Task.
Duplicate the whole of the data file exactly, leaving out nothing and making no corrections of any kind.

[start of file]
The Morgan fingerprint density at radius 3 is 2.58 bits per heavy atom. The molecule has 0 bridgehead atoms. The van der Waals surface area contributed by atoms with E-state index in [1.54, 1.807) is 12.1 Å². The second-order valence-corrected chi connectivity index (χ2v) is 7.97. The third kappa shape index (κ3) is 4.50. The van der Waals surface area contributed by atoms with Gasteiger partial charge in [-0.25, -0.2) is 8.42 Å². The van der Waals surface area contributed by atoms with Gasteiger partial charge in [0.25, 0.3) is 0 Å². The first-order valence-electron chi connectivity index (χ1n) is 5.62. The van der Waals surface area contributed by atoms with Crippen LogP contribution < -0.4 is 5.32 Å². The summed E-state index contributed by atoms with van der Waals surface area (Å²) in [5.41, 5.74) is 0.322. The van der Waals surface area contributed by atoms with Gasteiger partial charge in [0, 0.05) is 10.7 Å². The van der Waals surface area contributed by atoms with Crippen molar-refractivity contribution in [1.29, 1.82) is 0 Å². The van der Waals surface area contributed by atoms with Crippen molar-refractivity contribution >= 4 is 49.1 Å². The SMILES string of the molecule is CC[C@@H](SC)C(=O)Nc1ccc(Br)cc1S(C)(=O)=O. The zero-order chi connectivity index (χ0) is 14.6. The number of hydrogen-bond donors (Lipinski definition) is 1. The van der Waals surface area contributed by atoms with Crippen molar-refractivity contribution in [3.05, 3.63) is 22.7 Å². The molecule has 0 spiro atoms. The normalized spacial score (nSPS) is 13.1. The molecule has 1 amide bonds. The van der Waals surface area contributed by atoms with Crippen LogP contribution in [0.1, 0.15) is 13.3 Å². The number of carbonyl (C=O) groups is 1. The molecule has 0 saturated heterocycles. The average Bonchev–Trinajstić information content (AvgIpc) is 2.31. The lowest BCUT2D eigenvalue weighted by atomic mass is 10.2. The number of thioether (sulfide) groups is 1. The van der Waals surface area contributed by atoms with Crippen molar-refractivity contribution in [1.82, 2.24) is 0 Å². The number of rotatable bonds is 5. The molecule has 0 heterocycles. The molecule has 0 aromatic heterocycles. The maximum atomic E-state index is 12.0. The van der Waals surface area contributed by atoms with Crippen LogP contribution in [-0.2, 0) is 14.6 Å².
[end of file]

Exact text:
The Morgan fingerprint density at radius 3 is 2.58 bits per heavy atom. The molecule has 0 bridgehead atoms. The van der Waals surface area contributed by atoms with E-state index in [1.54, 1.807) is 12.1 Å². The second-order valence-corrected chi connectivity index (χ2v) is 7.97. The third kappa shape index (κ3) is 4.50. The van der Waals surface area contributed by atoms with Gasteiger partial charge in [-0.25, -0.2) is 8.42 Å². The van der Waals surface area contributed by atoms with Gasteiger partial charge in [0.25, 0.3) is 0 Å². The first-order valence-electron chi connectivity index (χ1n) is 5.62. The van der Waals surface area contributed by atoms with Crippen LogP contribution < -0.4 is 5.32 Å². The summed E-state index contributed by atoms with van der Waals surface area (Å²) in [5.41, 5.74) is 0.322. The van der Waals surface area contributed by atoms with Gasteiger partial charge in [0, 0.05) is 10.7 Å². The van der Waals surface area contributed by atoms with Crippen molar-refractivity contribution in [1.29, 1.82) is 0 Å². The van der Waals surface area contributed by atoms with Crippen molar-refractivity contribution >= 4 is 49.1 Å². The SMILES string of the molecule is CC[C@@H](SC)C(=O)Nc1ccc(Br)cc1S(C)(=O)=O. The zero-order chi connectivity index (χ0) is 14.6. The number of hydrogen-bond donors (Lipinski definition) is 1. The van der Waals surface area contributed by atoms with Crippen molar-refractivity contribution in [3.05, 3.63) is 22.7 Å². The molecule has 0 spiro atoms. The normalized spacial score (nSPS) is 13.1. The molecule has 1 amide bonds. The van der Waals surface area contributed by atoms with Crippen LogP contribution in [0.1, 0.15) is 13.3 Å². The number of carbonyl (C=O) groups is 1. The molecule has 0 saturated heterocycles. The average Bonchev–Trinajstić information content (AvgIpc) is 2.31. The lowest BCUT2D eigenvalue weighted by atomic mass is 10.2. The number of thioether (sulfide) groups is 1. The van der Waals surface area contributed by atoms with Crippen molar-refractivity contribution in [1.82, 2.24) is 0 Å². The number of rotatable bonds is 5. The molecule has 0 heterocycles. The molecule has 0 aromatic heterocycles. The maximum atomic E-state index is 12.0. The van der Waals surface area contributed by atoms with Crippen LogP contribution in [-0.2, 0) is 14.6 Å².